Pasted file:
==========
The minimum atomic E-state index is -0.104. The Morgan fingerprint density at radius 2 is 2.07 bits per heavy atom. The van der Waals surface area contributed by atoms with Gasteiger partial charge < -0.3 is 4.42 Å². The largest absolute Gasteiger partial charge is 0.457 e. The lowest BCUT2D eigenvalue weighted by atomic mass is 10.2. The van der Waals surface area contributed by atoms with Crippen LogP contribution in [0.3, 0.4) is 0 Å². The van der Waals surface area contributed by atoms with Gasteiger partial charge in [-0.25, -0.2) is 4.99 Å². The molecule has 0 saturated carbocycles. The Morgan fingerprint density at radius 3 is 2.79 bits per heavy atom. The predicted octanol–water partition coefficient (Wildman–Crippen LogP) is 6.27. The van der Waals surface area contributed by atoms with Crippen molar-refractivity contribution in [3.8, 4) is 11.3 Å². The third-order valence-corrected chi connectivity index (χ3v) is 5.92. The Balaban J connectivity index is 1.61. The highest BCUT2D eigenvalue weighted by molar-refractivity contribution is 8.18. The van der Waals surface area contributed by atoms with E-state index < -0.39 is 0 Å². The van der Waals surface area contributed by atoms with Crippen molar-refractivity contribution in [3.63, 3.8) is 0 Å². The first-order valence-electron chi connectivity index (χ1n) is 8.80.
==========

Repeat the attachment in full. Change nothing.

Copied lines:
The minimum atomic E-state index is -0.104. The Morgan fingerprint density at radius 2 is 2.07 bits per heavy atom. The van der Waals surface area contributed by atoms with Gasteiger partial charge < -0.3 is 4.42 Å². The largest absolute Gasteiger partial charge is 0.457 e. The lowest BCUT2D eigenvalue weighted by atomic mass is 10.2. The van der Waals surface area contributed by atoms with Crippen LogP contribution in [0.3, 0.4) is 0 Å². The van der Waals surface area contributed by atoms with Gasteiger partial charge in [-0.25, -0.2) is 4.99 Å². The molecule has 0 saturated carbocycles. The Morgan fingerprint density at radius 3 is 2.79 bits per heavy atom. The predicted octanol–water partition coefficient (Wildman–Crippen LogP) is 6.27. The van der Waals surface area contributed by atoms with Crippen molar-refractivity contribution in [3.8, 4) is 11.3 Å². The third-order valence-corrected chi connectivity index (χ3v) is 5.92. The Balaban J connectivity index is 1.61. The highest BCUT2D eigenvalue weighted by molar-refractivity contribution is 8.18. The van der Waals surface area contributed by atoms with E-state index < -0.39 is 0 Å². The van der Waals surface area contributed by atoms with Crippen molar-refractivity contribution in [3.63, 3.8) is 0 Å². The first-order valence-electron chi connectivity index (χ1n) is 8.80.